TELL ME WHAT YOU SEE

A rabbi was concerned for a young friend who was becoming worldly and materialistic.

The rabbi invited him into his study and led him to the window.

“What do you see?” he asked.

There was a playground next to the house. “I see children playing,” the young friend answered.

Then the rabbi took a little hand mirror out of his pocket and held it before the visitor’s face. “Tell me what you see now?”

“I see myself,” he said wondering what was going on.

“Isn’t it strange,” the rabbi asked, “that when a little silver gets between yourself and others, you see only yourself.”

Source: “Materialism” #20,  in
Frank Mihalic, SVD
1000 Stories You Can Use, Vol 1
(Divine Word Publications, Manila, 1989)
pages 10-11

CONSIDER THIS

  • What is it in your life that tends to get in the way of seeing what is offered for you to see?
  • What blinds you, or if not so sever, what is it that blocks your vision?
  • And here’s one quotation to chew on: Cataracts are the third biggest cause of blindness. Religion and politics are the first two.”

EVERY BUCKET COUNTS

One day, having learned that the King of Fez was hunting lions in the neighbourhood, the town of Creamoria (known to have the best goats milk in all the land) decided to invite the King and his court to a festival, and killed a number of sheep in his honour.

The sovereign had dinner and drank of the goats milk, claiming it was the best he had ever drank. The King asked if he could have some more milk in the morning for his breakfast. The town was pleased and stated they would prepare him some so the King went off to bed. Wishing to show their generosity, they placed a huge goatskin bottle before his door and they all agreed to fill it up with milk for the royal breakfast.

The villagers all had to milk their goats and then each of them had to tip his/her bucket into the container. Given its great size, each of them said to themself that they might just as well dilute the milk with a good quantity of water without anyone noticing. To the extent that, in the morning, such a thin liquid was poured out for the king and his court that it had no taste other than the taste of meanness and greed.

From this day forward the town of Creamoria was known as the town with the worst goats milk in all the land. Even though their goats still delivered the finest goats milk anyone had ever tasted.

Source | Adapted from a story by Amin Maalouf in “Leo Africanus
(New Amsterdam Books, 1998) page 127

CONSIDER THIS

If you are known for your qualities, do not hold back.  Chances are you will lose your quality as well as your reputation.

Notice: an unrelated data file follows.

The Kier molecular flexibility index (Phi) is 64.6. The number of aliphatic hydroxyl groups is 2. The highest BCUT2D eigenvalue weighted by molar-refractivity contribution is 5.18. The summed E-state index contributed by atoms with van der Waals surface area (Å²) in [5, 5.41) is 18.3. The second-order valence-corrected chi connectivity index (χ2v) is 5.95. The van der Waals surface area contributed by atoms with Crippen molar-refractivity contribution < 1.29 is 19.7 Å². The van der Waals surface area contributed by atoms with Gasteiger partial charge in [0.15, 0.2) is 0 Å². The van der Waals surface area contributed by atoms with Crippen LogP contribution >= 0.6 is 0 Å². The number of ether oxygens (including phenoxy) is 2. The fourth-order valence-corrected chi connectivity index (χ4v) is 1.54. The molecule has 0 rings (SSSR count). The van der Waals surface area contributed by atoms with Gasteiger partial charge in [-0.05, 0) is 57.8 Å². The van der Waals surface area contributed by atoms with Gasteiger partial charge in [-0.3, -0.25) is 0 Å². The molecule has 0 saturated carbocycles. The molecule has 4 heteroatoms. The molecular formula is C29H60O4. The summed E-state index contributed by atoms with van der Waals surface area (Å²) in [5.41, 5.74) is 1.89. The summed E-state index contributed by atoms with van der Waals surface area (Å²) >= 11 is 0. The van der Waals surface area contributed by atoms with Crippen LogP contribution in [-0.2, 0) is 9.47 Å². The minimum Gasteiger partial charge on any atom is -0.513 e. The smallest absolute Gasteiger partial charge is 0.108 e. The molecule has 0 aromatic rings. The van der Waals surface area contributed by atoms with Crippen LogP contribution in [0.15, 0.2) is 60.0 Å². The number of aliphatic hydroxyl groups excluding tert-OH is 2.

THE WISE FARMER AND HIS LAZY SONS

A hard-working and generous farmer lived with his three lazy, greedy sons. He was elderly, and just before he died, he called them to him and told them that their inheritance was buried in his fields, and that they would have to dig it up in order to receive it. No sooner than his spirit left him than his sons went out and tore apart the fields looking for the buried treasure. Having dug up the entire farm and found nothing, however, they began to wonder if it was a trick, and if their father, in his generosity, had already given all his money away to the poor. One of the sons said, “Well, we’ve already dug the fields, we might as well sow a crop to take advantage of it.” His brothers agreed, and they planted wheat in the fields, took in a good harvest, and sold it for a large sum.
After the harvest, the sons wondered if they might have just missed the treasure when digging for it, so they dug up the fields once again just in case; having found no treasure, they once again planted a crop and sold it. This continued for a few years, until the sons had at last become accustomed to the labor and realized the lesson that their father had left them with on their deathbed. They became honest and content, and lived their lives in peace.

____________________

Another shorter version:
Once upon a time there was a farmer who had three lazy sons. While he and his wife worked day and night to tend their vineyards the sons refused to lift a finger. On his deathbed the farmer told them that he had buried a treasure in the vineyard. The sons dug up every inch of the vineyard trying to find the pot of gold. After many years of searching, they never found the spot where the treasure was hidden. However, all of their digging cultivated the ground in the vineyard. Soon the grapevines produced such abundant fruit that the three lazy sons grew wealthy, unwittingly, from their own hard work.
PONDER AND CONSIDER
  • There is not such thing as a fruitful harvest without the sweat of sowing and planting.